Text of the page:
2. Set proper expectations for your child before you enter the public place. Something like: “Sam, we are going into the restaurant to eat. I need you to sit at the table, color and eat your food when the nice person brings it to us. Also, Sam, if you play with the salt and pepper, crawl under the table, or be loud in the restaurant I will put you in time-out”.
  3. Now, enter the restaurant and be sure to sit near the door. So if you need to remove your child for time-out, you don’t want to bring a screaming child all the way through the restaurant, it’s just much more stressful for everyone!
  4. Once you are at the table, begin to notice all the positive behaviors your child is doing. A good rule of thumb is a child needs attention about every 1 minute they are old. So if you have a 3 year old, you will need to give positive attention about every 3 minutes. If you don’t, your child will gain your attention via negative behavior. Example of positive attention “I like how your are using the red crayon” or “You are sitting so nicely, thank you.”
  5. If misbehavior occurs, simply give one command to stop the behavior. If the correction does not happen, take action. Remove the child in a calm manner. Wait until things are calm in time-out and then re-enter the situation.

NO lectures or emotion. Stick to your expectations and use action to reinforce.

Positives, positives, positives! If your child is obeying your rules, praise! You will get better behavior if you take the time to notice the good stuff.

I hope these tips help your family enjoy outings!

A Parenting Road Map Will Make Your Family Stronger and Happier

Parenting From My Perspective

I think a lot of parents (including me) initially find themselves just treading water in communication with their child, without any real map or guide – just sort of guessing as to what to do when issues come up, and hoping for the best. It’s not that we don’t care about our children, but rather, that we are just trying to do the best with what we know (which may not be a whole lot). I found Love and Logic® pretty late in the process of raising my 3 children, which allowed me to really see the contrast of what parenting is like with and without these tools. As I briefly mentioned in my previous post, Love and Logic® tools can serve as sort of a Road Map in understanding how to effectively communicate with your child (by the way, I am not getting paid to say this). I would like to share with you a moment I had recently where I found myself reflecting on my early experiences as a parent, and how much easier parenting can be with a road map.

A Parenting Road Map Worked

The other day, my husband and I recently cared for our friend’s 4 year old daughter overnight. As you may have guessed, the “overnight” part becomes the main problem in this scenario. Promptly 5 minutes after she was in bed, she burst out in tears and wanted her mommy. We comforted her, recognizing a need. Much to my surprise, it was my husband that she wanted to lay with her for a few minutes. After about 5 minutes he gave her a choice of staying for one more minute or two. She chose 2, and he left her at 2 minutes. But then about 20 minutes later she appeared couch side saying she could not sleep. With my “road map” in hand, I said “that’s sad (empathy) you need to stay in your room (limit)” she began to cry as she walked with me back to her room. I kept repeating “I know” (empathy). She cried in her bed, and we stayed calmly in the other room. She was sound asleep in about 5 minutes.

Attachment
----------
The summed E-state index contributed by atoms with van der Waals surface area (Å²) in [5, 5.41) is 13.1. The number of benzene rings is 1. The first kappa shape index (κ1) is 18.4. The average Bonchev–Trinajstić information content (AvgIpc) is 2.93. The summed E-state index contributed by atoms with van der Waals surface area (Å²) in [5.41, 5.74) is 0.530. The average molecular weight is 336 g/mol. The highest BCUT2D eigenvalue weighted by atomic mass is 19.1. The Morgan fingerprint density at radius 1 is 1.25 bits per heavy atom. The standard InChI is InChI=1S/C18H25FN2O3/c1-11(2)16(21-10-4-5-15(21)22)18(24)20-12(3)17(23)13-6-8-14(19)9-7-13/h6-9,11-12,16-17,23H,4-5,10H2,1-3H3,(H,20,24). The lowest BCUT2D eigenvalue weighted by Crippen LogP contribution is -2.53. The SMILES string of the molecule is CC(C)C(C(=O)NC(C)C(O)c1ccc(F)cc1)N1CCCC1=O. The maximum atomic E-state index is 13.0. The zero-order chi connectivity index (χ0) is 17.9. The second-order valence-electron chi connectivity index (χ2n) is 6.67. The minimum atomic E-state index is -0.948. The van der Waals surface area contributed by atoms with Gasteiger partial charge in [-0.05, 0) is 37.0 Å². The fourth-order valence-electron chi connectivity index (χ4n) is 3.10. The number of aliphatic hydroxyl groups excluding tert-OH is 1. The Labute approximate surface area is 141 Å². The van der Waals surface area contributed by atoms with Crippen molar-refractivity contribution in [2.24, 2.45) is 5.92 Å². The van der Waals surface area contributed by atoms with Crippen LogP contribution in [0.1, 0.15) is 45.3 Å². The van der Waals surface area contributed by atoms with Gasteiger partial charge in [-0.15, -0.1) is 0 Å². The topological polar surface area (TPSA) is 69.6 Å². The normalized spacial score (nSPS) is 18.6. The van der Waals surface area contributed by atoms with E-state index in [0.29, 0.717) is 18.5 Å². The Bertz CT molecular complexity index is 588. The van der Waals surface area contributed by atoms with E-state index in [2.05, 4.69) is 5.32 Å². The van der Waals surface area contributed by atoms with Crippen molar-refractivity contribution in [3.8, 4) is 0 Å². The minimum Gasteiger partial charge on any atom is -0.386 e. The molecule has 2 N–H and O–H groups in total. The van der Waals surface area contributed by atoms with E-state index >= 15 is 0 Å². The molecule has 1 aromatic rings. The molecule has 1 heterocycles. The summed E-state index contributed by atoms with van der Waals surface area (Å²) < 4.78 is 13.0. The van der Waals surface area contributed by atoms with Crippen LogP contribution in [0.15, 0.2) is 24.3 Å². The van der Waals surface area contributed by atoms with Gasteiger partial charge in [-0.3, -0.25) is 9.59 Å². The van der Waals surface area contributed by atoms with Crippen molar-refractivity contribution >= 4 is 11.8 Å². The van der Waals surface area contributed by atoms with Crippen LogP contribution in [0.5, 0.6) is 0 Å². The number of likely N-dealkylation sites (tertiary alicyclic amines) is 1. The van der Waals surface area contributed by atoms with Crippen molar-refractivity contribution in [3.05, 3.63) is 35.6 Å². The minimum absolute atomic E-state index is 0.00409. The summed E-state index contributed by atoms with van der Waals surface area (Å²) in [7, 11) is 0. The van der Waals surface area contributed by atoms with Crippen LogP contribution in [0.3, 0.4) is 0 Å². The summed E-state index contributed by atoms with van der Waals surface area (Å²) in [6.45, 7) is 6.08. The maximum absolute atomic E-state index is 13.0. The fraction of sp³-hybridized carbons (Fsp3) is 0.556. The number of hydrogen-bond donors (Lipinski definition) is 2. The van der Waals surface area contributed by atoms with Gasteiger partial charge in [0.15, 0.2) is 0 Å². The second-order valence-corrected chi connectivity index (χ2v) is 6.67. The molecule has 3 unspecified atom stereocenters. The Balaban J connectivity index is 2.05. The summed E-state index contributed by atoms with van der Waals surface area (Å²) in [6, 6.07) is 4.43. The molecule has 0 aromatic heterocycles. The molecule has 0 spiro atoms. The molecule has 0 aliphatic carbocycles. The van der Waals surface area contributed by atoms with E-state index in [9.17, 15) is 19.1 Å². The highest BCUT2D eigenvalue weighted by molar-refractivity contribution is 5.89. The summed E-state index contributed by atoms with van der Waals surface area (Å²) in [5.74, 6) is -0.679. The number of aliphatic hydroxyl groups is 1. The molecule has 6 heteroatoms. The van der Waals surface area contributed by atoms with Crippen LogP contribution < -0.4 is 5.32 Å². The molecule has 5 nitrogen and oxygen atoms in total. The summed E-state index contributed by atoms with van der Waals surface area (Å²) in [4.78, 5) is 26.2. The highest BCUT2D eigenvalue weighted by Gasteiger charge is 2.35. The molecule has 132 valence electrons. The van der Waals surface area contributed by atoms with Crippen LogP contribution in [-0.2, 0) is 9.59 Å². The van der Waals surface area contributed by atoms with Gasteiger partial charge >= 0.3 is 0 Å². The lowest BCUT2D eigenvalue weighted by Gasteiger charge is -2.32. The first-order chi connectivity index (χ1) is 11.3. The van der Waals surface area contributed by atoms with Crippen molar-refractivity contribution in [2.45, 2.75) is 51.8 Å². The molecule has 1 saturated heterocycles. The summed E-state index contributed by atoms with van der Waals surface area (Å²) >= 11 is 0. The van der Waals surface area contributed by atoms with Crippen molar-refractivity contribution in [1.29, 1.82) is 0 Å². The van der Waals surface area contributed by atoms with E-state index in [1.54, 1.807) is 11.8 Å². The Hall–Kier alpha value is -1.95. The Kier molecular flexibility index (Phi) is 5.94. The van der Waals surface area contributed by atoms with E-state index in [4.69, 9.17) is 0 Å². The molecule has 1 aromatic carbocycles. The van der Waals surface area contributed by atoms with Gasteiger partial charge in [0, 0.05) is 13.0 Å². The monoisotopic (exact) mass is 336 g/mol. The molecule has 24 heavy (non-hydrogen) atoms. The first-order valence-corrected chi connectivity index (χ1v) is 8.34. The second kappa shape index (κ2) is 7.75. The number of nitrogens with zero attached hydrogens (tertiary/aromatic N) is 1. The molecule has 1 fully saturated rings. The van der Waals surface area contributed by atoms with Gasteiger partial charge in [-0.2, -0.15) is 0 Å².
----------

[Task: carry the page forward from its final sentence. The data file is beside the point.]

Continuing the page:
In Contrast…Wow

What a difference in how we handled our kids at that same age, without knowledge of these simple tools. In the early years of raising our three girls, bedtime was “game on” for them. In a similar bedtime situation, we would have laid with them to the point of frustration, went back into the room a number of times and last but not least, threaten them. Perhaps you can relate.

Love and Logic® provided us with tools that we leaned on, especially when tension was on the rise. Admittedly, it took practice and time for the tools to become a natural response. I can’t tell you how great it feels to stay calm and know you are on the right road.

Here are the tools that were some of our best road signs:

I sum up these tools in this diagram.

I have linked handouts for you to explore. Hopefully you will feel more confident as a parent just like I did!

I have some of my favorite resources posted here.